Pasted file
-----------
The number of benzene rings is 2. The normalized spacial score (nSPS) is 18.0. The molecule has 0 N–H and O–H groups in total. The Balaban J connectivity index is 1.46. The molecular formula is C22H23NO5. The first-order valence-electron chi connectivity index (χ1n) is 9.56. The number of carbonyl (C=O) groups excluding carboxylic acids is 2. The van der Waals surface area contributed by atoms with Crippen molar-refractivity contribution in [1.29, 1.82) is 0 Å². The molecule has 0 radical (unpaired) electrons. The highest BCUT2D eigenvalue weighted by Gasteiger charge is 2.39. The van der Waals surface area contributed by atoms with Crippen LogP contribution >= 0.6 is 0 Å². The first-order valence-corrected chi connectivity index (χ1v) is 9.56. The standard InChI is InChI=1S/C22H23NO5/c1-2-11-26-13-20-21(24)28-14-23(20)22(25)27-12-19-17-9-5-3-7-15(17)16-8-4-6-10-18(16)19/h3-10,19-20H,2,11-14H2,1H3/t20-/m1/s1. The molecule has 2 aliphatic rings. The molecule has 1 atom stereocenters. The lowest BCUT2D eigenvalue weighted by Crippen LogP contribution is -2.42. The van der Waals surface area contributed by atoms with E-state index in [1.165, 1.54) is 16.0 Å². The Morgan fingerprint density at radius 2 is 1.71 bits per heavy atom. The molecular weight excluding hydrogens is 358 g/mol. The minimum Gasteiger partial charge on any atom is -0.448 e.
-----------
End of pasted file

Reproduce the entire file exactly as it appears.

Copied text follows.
The number of benzene rings is 2. The normalized spacial score (nSPS) is 18.0. The molecule has 0 N–H and O–H groups in total. The Balaban J connectivity index is 1.46. The molecular formula is C22H23NO5. The first-order valence-electron chi connectivity index (χ1n) is 9.56. The number of carbonyl (C=O) groups excluding carboxylic acids is 2. The van der Waals surface area contributed by atoms with Crippen molar-refractivity contribution in [1.29, 1.82) is 0 Å². The molecule has 0 radical (unpaired) electrons. The highest BCUT2D eigenvalue weighted by Gasteiger charge is 2.39. The van der Waals surface area contributed by atoms with Crippen LogP contribution >= 0.6 is 0 Å². The first-order valence-corrected chi connectivity index (χ1v) is 9.56. The standard InChI is InChI=1S/C22H23NO5/c1-2-11-26-13-20-21(24)28-14-23(20)22(25)27-12-19-17-9-5-3-7-15(17)16-8-4-6-10-18(16)19/h3-10,19-20H,2,11-14H2,1H3/t20-/m1/s1. The molecule has 2 aliphatic rings. The molecule has 1 atom stereocenters. The lowest BCUT2D eigenvalue weighted by Crippen LogP contribution is -2.42. The van der Waals surface area contributed by atoms with E-state index in [1.165, 1.54) is 16.0 Å². The Morgan fingerprint density at radius 2 is 1.71 bits per heavy atom. The molecular weight excluding hydrogens is 358 g/mol. The minimum Gasteiger partial charge on any atom is -0.448 e.